You may wish to skim most of this chapter but I recommend that you come back to at least read carefully the parts on the 19th and 20th century in America which detail how the Rockefeller family and heirs to the fortunes made by other 19th century robber barons, the so-called blue bloods, came to own organized medicine, the drug industry and the processed food industry lock stock and barrel. Note: For parts pertaining to antiquity I have relied on modern books and journals and I have done much condensing, so there may well be some inaccuracies and distortions. I have tried to use as many different sources as possible in order to avoid errors. Proper scholarship in this subject would require a thorough knowledge of Greek and Latin, which I do not have, in order to examine many ancient texts in the original versions. Even if I could, many ancient Greek texts perished in the fire(s) of the library in Alexandria and what we know of them comes from later commentators or from Arabic translations.
Several things become apparent in pre 20th century medicine.
Some of the key figures, for example, Galen or Paracelcus, were charismatic and larger than life and their often erroneous theories were accepted because a) they had many therapeutic successes as physicians b) at the time their hypotheses seemed plausible and c) because of their own powerful self-belief; rather than the scientifically demonstrable correctness of the theories.
Many of the European physicians who made key discoveries often travelled to medical centres of excellence in other countries where they thought they would get the best education (like Harvey or Vesalius who both went to Padua, a great centre for the study of anatomy). Bologna then Padua in Italy were at one time the leading centres and later on Montpelier in the South of France. In medieval times and later, this medical cosmopolitanism was made easier by the fact that Latin was a kind of Esperanto for scholars, understood and written and spoken by the educated. Medical education started with a proper humanist education, especially in Latin and increasingly, also in Greek.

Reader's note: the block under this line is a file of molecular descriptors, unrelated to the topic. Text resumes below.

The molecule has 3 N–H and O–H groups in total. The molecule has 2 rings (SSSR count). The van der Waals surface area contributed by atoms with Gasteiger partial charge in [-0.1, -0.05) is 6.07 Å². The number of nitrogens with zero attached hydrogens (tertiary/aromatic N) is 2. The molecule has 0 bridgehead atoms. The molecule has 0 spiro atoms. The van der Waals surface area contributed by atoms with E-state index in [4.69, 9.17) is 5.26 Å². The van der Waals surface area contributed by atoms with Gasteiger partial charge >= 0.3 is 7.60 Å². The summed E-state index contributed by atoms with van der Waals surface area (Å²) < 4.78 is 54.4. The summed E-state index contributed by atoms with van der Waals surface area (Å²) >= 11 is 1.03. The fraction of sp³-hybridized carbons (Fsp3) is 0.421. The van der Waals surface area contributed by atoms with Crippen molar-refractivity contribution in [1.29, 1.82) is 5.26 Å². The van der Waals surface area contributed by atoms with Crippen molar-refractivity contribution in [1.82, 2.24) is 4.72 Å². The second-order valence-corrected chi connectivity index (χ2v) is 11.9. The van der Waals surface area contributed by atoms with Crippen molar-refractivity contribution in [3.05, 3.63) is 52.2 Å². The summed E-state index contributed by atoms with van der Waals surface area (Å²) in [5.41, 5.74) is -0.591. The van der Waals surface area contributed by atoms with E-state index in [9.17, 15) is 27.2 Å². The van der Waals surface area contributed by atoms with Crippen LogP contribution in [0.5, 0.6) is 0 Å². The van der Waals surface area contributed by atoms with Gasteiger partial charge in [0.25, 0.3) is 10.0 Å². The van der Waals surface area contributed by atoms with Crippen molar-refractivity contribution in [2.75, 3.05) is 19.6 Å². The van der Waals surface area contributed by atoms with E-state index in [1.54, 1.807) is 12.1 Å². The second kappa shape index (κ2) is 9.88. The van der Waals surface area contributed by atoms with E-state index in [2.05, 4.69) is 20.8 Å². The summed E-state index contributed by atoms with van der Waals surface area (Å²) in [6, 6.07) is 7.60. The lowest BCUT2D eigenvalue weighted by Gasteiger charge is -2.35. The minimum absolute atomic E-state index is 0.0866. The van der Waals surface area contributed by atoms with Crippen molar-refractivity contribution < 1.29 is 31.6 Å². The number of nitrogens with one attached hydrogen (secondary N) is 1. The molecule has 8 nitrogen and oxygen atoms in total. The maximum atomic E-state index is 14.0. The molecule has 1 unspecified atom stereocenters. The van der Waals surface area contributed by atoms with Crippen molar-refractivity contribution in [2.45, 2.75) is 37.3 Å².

Progress in medical knowledge was hampered for many centuries by the fact that human dissection was taboo and dissection had to be carried out instead on animals. This often lead to errors of understanding.
Expertise in dissection and understanding of the human anatomy has always been, in the lay public’s imagination, synonymous with skill as a physician, even though a knowledge of physiology has little to do with therapeutic skill (and this continues today). Galen, for example, quickly made a name for himself when he first moved to Rome by dazzling virtuoso public displays of dissection and vivisection on animals.
The history of western medicine is about theoretical “systems” such as the four humors of Hippocrates and the elements of Aristotle (combined by Galen). The “four humors” idea persisted for much of recorded history, getting ever more refined and complicated – right up until the last part of the nineteenth century, co-existing with breakthroughs in anatomical understanding and persisting for centuries even after these breakthroughs demonstrated how false Galen’s system was. So medical treatment according to dogma, protected and disseminated by vested interests, instead of according to the evidence, is nothing new.
“Botanicals”, i.e. herbs, would have been the most effective therapeutic agents throughout pre-recorded and recorded history. Galen, Al Razi and Avicenna all had extensive pharmacopias in addition to (and largely based on) those of Theophrastus, Dioscorides and Pliny. I suspect that the history of these guides to pharmacy is a much more interesting story than the ingenious and completely mistaken “humour” and “temperament” theories and consequent blood-letting, blistering and purging that were current right up to and including the 19th century.
Many factual errors about medical history have been repeated down through the ages and continue to be repeated, particularly in potted histories (and no doubt I shall be as guilty of this as anyone). For example Paracelsus is credited with discovering opium (on a supposed trip to Constantinople) and inventing laudanum, tincture of opium. Knowledge of how to make tinctures dates from the 12th century or earlier, however and there is a chapter on opium in Dioscorides’ De Materia Medica dating from the 1st century AD. Opium was also a key ingredient in Theriac which also dates from the first century AD.